Another big winger who will add some bite, Marcus Foligno has improved dramatically throughout his junior career, to the point that the 2009 fourth-round pick could be a draft steal. He's likely to need time in the AHL, but with continued improvement, Foligno may not need long before he's ready to help in a checking role.
Brayden McNabb just completed a superb season for the Kootenay Ice, scoring 99 points in 84 regular season and playoff games. Add in the fact that he's 6-foot-4 and plays with an edge and McNabb holds some intriguing potential for the Sabres.
A steady defensive defenceman, Drew Schiestel was enjoying a strong season in the AHL before suffering a knee injury that ended his season in late January.
A first-round pick last summer, Mark Pysyk is a smooth skater who thrived with an improved Edmonton team in the WHL, going from minus-19 in 2009-2010 to plus-29 last season.
For a different style of blueliner, consider T.J. Brennan, who owns a rocket shot from the point and scored 15 goals in his second AHL season.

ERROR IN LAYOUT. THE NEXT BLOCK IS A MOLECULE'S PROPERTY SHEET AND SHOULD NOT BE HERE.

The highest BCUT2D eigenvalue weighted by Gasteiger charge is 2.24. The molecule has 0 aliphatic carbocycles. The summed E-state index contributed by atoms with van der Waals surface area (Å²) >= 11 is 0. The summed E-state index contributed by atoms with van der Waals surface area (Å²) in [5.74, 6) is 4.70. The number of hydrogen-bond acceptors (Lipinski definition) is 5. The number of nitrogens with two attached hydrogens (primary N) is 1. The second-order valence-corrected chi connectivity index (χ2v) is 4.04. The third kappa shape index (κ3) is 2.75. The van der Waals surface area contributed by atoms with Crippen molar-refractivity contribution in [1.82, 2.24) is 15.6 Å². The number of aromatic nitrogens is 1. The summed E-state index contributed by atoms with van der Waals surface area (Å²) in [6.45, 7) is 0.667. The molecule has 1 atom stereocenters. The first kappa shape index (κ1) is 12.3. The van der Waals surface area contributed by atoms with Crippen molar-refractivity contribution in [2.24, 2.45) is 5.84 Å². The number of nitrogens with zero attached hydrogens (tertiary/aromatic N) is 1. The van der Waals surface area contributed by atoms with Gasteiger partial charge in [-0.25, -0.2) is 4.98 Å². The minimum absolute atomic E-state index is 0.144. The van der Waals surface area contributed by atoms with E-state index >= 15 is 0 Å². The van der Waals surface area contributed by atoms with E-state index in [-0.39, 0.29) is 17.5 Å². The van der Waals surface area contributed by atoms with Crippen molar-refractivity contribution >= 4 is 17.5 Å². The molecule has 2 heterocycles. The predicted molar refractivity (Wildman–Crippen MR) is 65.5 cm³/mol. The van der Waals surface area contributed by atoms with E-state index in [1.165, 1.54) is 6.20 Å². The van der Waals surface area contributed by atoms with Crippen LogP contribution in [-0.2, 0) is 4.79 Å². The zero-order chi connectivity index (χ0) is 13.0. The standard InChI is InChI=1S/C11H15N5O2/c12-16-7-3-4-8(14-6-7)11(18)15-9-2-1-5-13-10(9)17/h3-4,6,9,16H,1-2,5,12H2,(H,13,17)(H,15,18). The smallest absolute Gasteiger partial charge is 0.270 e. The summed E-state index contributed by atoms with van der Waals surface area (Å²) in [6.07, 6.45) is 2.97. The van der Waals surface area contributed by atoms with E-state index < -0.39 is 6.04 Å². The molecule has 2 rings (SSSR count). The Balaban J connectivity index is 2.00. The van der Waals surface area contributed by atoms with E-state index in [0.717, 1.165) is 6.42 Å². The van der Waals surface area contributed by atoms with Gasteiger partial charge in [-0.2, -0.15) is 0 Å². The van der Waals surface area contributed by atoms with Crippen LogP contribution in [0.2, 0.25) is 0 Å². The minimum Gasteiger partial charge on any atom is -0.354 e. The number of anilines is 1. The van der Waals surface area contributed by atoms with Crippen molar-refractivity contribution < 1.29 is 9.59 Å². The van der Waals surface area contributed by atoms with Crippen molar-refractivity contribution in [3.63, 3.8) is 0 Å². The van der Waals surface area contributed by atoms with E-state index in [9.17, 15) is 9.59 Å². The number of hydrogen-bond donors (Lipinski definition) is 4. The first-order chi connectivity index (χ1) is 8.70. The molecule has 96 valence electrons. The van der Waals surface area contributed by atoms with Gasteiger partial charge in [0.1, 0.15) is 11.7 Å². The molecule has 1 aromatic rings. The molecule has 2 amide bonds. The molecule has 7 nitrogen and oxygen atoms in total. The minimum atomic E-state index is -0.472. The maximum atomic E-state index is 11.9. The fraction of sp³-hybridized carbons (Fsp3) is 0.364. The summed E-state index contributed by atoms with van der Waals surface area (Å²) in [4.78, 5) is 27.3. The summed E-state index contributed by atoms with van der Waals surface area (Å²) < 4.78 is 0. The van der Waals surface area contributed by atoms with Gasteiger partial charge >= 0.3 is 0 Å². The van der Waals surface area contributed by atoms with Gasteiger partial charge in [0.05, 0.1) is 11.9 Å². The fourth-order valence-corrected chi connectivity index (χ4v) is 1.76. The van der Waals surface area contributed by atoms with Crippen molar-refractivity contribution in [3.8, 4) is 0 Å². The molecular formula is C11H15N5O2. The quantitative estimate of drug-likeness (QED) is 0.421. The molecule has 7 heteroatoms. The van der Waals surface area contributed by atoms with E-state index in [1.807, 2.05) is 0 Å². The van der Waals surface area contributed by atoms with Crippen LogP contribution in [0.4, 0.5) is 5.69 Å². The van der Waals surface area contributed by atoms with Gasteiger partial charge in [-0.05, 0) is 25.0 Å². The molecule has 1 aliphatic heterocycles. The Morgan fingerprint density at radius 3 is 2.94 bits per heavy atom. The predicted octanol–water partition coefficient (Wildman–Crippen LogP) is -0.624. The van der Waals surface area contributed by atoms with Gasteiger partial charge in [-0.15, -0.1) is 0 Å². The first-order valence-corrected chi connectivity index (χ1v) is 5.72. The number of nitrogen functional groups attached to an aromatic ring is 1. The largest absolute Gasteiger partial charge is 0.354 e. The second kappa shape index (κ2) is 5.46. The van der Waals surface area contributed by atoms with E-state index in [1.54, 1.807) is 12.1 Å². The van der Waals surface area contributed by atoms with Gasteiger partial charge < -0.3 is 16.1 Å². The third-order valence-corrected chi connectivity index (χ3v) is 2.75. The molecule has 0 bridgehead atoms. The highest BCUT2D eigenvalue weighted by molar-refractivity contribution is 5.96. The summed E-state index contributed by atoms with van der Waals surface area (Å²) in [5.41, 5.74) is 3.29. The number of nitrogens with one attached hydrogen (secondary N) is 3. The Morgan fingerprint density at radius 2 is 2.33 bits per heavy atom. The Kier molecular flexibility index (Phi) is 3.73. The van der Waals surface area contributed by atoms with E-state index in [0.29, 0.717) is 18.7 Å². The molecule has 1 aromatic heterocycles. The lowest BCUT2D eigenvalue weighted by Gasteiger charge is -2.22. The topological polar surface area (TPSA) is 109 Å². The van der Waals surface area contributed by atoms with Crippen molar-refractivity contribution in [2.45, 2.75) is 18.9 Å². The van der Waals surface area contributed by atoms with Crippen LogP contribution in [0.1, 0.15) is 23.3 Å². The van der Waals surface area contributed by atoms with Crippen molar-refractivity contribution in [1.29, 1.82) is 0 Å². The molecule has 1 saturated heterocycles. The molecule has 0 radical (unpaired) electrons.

A hard-working forward who had a decent first pro season, though he only managed 10 goals, Corey Tropp has the energy to contribute in Buffalo, even if he doesn't develop more offensively.
Paul Byron is a smallish, pesky forward who got into eight games with the Sabres last season and could easily be summoned to Buffalo for a depth role or to fill-in for injured forwards.
Given the number of defencemen on this list already, there's no need to rush the process with Jerome Gauthier-Leduc, so the 18-year-old offensive-minded blueliner can work on his all-around game before starting his pro career.
16th - Zack Phillips, Mark Schiefele, Nicklas Jensen.
According to www.capgeek.com, the Sabres have approximately $40.8M committed to the 2011-12 salary cap for 12 players.
Needs: Depth forwards, one top four defenceman, another defenceman.
What I said the Sabres needed last year: Depth forwards, three top four defencemen.
They added: Nathan Gerbe, Cody McCormick, Rob Niedermayer, Jordan Leopold, Mike Weber, Shaone Morrisonn.